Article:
University of Plymouth (UNITED KINGDOM)
About this paper:
Appears in: EDULEARN09 Proceedings
Publication year: 2009
Page: 5074
ISBN: 978-84-612-9801-3
ISSN: 2340-1117
Conference name: 1st International Conference on Education and New Learning Technologies
Dates: 6-8 July, 2009
Location: Barcelona ,Spain
In the modern age people are increasingly sharing thoughts, experiences, images and self-produced videos to a global audience online. The internet provides a platform enabling anyone to be an author, director, entertainer and/ or critic. We can be who or whatever we want to be through our ‘digital identity’.

However, just as you need to be ‘streetwise’ in the physical world, so you also need to be aware of the implications of being part of the ‘virtual global society’. It is widely known that employers scan social networking sites to find (or eliminate) potential employees; there have been reported cases where digital pasts have emerged with negative consequences; there are also new legal issues around copyright and accessibility to name just two, not to mention the dangers of identity theft and paedophilia.

Increasing numbers of students are using (Web 2.0) social networking sites to communicate, share and collaborate, unaware that others are also increasingly looking at students’ presence on sites such as MySpace, Facebook, etc… Students are often naïve regarding the way they operate and present themselves online which can make them potential targets for criminal activity and/ or be detrimental to their reputation and future employment prospects.

In addition to the above, in the UK we have been directed by the Government to facilitate students keeping electronic records of achievement that can be carried throughout their lifetime. The imperative for the development of a progress file (PDP) originated in the Dearing Report 1997. This imperative was followed up by the Burgess Report (2007), amongst many others, which clearly signalled the need for a more comprehensive picture of an undergraduate’s attainments and experiences for presentation to potential employers or other external audiences.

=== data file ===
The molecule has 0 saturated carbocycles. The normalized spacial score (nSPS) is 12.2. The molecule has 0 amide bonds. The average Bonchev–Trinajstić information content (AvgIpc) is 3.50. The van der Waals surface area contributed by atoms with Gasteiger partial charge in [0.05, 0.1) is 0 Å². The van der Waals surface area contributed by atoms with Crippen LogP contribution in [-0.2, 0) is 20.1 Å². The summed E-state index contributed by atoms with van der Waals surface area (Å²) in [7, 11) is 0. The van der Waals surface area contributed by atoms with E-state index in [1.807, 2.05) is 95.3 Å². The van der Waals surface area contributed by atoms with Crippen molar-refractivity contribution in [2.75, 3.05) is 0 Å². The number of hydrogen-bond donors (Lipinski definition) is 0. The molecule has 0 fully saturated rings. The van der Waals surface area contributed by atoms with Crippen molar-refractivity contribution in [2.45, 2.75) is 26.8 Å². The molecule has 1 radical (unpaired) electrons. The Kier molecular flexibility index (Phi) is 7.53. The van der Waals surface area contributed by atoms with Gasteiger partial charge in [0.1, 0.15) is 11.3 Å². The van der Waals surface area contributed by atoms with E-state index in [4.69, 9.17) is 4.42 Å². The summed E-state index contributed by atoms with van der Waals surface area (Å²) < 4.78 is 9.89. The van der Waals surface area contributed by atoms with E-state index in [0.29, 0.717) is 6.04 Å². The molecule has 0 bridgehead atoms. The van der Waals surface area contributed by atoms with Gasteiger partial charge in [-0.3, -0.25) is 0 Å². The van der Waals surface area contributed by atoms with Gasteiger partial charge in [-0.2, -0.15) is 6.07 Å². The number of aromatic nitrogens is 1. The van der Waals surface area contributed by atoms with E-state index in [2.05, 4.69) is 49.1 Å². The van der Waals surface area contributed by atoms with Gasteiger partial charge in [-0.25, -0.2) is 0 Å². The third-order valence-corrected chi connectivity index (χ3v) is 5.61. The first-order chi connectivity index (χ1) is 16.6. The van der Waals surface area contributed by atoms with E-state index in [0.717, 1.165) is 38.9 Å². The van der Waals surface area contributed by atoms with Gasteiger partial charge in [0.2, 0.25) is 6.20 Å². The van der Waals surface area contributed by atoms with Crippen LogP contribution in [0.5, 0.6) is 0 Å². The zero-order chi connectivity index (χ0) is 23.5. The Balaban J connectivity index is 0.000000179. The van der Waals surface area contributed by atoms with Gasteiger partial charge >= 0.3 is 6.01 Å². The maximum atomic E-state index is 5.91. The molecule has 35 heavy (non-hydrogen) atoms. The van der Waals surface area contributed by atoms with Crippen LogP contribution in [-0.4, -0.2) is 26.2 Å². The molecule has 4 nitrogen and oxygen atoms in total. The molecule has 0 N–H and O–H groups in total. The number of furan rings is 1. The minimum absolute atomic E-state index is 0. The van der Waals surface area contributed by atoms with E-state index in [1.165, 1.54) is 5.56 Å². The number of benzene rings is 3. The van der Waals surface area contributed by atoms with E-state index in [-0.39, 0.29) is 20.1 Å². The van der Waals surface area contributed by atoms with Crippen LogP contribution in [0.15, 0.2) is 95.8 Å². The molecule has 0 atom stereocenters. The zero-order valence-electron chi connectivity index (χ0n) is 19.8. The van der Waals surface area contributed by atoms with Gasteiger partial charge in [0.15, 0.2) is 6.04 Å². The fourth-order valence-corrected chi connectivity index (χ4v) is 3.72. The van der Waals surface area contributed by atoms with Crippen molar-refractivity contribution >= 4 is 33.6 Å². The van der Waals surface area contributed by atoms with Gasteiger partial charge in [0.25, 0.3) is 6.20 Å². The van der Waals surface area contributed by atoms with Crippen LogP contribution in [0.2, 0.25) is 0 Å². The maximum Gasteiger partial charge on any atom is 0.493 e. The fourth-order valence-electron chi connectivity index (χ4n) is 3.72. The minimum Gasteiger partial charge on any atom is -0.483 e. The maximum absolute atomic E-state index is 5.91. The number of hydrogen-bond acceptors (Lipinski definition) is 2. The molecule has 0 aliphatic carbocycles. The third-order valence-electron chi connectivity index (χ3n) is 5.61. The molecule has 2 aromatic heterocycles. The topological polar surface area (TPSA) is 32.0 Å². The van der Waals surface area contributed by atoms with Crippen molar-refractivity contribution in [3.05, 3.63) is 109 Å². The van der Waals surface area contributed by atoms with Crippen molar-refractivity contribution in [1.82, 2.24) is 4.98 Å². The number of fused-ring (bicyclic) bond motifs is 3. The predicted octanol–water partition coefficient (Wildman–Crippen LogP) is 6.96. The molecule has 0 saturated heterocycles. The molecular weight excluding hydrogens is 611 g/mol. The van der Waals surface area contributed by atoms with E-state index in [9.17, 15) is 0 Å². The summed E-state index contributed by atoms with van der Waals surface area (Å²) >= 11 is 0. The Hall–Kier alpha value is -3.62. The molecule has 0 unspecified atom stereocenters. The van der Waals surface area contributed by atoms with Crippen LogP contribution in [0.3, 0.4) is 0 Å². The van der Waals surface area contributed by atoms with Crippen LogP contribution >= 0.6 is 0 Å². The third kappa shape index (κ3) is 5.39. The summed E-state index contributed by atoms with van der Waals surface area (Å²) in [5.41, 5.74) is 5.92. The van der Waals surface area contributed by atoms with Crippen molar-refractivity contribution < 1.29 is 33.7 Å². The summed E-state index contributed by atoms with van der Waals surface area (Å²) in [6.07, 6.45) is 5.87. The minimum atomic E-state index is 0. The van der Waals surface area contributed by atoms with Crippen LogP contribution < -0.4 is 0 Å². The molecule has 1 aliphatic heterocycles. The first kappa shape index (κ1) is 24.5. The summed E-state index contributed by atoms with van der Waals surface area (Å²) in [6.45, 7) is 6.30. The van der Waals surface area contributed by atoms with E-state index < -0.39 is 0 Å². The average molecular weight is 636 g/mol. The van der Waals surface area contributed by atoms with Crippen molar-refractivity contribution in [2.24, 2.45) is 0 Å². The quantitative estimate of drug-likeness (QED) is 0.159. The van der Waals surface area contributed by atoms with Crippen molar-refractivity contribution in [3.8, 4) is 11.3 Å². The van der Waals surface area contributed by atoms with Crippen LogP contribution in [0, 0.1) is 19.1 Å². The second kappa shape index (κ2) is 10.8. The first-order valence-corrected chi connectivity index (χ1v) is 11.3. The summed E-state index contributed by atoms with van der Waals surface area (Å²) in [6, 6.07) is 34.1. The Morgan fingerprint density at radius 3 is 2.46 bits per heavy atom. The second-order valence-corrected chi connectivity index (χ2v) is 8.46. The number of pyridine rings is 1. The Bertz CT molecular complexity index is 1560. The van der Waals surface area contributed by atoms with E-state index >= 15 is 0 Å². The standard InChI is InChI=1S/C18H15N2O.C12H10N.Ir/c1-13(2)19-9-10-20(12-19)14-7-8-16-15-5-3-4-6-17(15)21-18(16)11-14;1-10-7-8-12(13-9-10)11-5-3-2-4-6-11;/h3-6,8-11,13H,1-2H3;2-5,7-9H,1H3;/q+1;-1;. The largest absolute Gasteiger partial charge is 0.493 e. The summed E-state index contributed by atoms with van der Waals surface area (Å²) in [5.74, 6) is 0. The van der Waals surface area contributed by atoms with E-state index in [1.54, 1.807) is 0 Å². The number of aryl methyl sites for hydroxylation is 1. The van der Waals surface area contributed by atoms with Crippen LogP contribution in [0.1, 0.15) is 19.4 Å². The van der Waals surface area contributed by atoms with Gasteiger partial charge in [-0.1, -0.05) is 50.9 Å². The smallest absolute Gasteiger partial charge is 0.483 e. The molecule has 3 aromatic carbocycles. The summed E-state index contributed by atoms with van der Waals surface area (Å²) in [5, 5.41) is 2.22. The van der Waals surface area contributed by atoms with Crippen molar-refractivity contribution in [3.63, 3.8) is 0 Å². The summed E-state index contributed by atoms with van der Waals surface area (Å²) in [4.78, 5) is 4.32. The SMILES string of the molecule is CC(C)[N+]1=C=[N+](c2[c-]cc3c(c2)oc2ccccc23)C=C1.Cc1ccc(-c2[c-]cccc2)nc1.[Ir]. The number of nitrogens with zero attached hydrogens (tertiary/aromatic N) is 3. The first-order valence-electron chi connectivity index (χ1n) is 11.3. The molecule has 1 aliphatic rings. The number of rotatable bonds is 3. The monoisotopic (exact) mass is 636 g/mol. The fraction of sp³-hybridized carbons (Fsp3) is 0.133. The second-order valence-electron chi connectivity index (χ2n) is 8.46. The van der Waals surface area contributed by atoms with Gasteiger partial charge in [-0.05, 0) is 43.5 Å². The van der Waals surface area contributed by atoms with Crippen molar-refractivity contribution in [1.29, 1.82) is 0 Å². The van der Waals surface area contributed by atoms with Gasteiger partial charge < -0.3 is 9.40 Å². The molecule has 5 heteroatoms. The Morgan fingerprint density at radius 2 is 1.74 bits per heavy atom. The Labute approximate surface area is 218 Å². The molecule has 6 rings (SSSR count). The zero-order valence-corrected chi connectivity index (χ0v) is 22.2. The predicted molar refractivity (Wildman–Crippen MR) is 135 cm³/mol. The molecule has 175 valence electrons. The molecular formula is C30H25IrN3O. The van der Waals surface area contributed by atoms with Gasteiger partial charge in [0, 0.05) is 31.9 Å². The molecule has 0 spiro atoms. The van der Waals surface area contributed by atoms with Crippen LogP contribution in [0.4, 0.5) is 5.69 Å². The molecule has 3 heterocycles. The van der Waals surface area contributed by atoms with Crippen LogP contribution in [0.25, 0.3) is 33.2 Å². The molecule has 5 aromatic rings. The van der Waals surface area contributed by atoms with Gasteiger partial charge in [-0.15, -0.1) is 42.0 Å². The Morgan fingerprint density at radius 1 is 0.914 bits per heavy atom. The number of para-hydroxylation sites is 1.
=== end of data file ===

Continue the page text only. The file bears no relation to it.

At the University of Plymouth we have recently purchased PebblePad, an easy-to-use tool that supports ePDP. It enables students to create and share their own online portfolios which can include items such as action plans, reflections and proformas and also allows them to upload and/ or link to other online resources that they have created.

My project therefore addresses some of the issues highlighted above around digital identity and how students can effectively market themselves and their work online through:
• a generic online resource available to all students which provides guidance on several aspects of digital identity:- security; copyright and Intellectual Property Rights; accessibility; web design basics; netiquette and, crucially, how to successfully market themselves online.
• promoting the use of PebblePad as a means to organising, collaborating and sharing chosen elements of their work with others, including prospective employers.